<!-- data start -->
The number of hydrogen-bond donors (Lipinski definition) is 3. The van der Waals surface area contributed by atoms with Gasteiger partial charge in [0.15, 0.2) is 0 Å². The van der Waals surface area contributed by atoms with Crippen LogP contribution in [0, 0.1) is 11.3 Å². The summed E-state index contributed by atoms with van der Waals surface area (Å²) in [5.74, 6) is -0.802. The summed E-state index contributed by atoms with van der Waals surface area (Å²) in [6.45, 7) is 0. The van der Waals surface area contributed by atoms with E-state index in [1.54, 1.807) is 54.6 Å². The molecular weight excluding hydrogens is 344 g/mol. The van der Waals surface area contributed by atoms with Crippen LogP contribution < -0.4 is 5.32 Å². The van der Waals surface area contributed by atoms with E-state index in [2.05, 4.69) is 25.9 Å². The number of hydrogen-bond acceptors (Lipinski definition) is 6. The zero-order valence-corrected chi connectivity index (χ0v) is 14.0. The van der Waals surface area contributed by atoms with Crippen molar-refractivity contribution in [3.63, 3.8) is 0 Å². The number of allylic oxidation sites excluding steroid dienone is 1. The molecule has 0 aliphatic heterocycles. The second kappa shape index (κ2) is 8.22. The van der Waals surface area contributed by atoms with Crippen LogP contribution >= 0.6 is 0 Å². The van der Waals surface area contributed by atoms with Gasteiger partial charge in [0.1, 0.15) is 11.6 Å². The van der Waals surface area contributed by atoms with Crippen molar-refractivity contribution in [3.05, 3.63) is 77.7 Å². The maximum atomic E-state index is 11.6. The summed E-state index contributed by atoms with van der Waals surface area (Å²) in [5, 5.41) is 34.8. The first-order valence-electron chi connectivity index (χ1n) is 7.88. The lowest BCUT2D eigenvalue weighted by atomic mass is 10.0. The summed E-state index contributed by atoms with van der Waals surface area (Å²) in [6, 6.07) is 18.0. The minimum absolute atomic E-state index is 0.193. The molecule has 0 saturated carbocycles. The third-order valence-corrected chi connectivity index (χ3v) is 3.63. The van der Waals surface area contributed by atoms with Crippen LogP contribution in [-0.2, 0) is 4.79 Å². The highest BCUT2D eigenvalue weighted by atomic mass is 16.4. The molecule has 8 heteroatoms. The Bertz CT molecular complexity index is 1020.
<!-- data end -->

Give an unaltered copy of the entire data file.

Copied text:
The number of hydrogen-bond donors (Lipinski definition) is 3. The van der Waals surface area contributed by atoms with Gasteiger partial charge in [0.15, 0.2) is 0 Å². The van der Waals surface area contributed by atoms with Crippen LogP contribution in [0, 0.1) is 11.3 Å². The summed E-state index contributed by atoms with van der Waals surface area (Å²) in [5.74, 6) is -0.802. The summed E-state index contributed by atoms with van der Waals surface area (Å²) in [6.45, 7) is 0. The van der Waals surface area contributed by atoms with E-state index in [1.54, 1.807) is 54.6 Å². The molecular weight excluding hydrogens is 344 g/mol. The van der Waals surface area contributed by atoms with Crippen LogP contribution < -0.4 is 5.32 Å². The van der Waals surface area contributed by atoms with E-state index in [2.05, 4.69) is 25.9 Å². The number of hydrogen-bond acceptors (Lipinski definition) is 6. The zero-order valence-corrected chi connectivity index (χ0v) is 14.0. The van der Waals surface area contributed by atoms with Crippen molar-refractivity contribution in [3.63, 3.8) is 0 Å². The number of allylic oxidation sites excluding steroid dienone is 1. The molecule has 0 aliphatic heterocycles. The second kappa shape index (κ2) is 8.22. The van der Waals surface area contributed by atoms with Crippen LogP contribution >= 0.6 is 0 Å². The van der Waals surface area contributed by atoms with Gasteiger partial charge in [0.1, 0.15) is 11.6 Å². The van der Waals surface area contributed by atoms with Crippen molar-refractivity contribution in [3.05, 3.63) is 77.7 Å². The maximum atomic E-state index is 11.6. The summed E-state index contributed by atoms with van der Waals surface area (Å²) in [5, 5.41) is 34.8. The first-order valence-electron chi connectivity index (χ1n) is 7.88. The lowest BCUT2D eigenvalue weighted by atomic mass is 10.0. The summed E-state index contributed by atoms with van der Waals surface area (Å²) in [6, 6.07) is 18.0. The minimum absolute atomic E-state index is 0.193. The molecule has 0 saturated carbocycles. The third-order valence-corrected chi connectivity index (χ3v) is 3.63. The van der Waals surface area contributed by atoms with Crippen LogP contribution in [-0.2, 0) is 4.79 Å². The highest BCUT2D eigenvalue weighted by atomic mass is 16.4. The molecule has 8 heteroatoms. The Bertz CT molecular complexity index is 1020.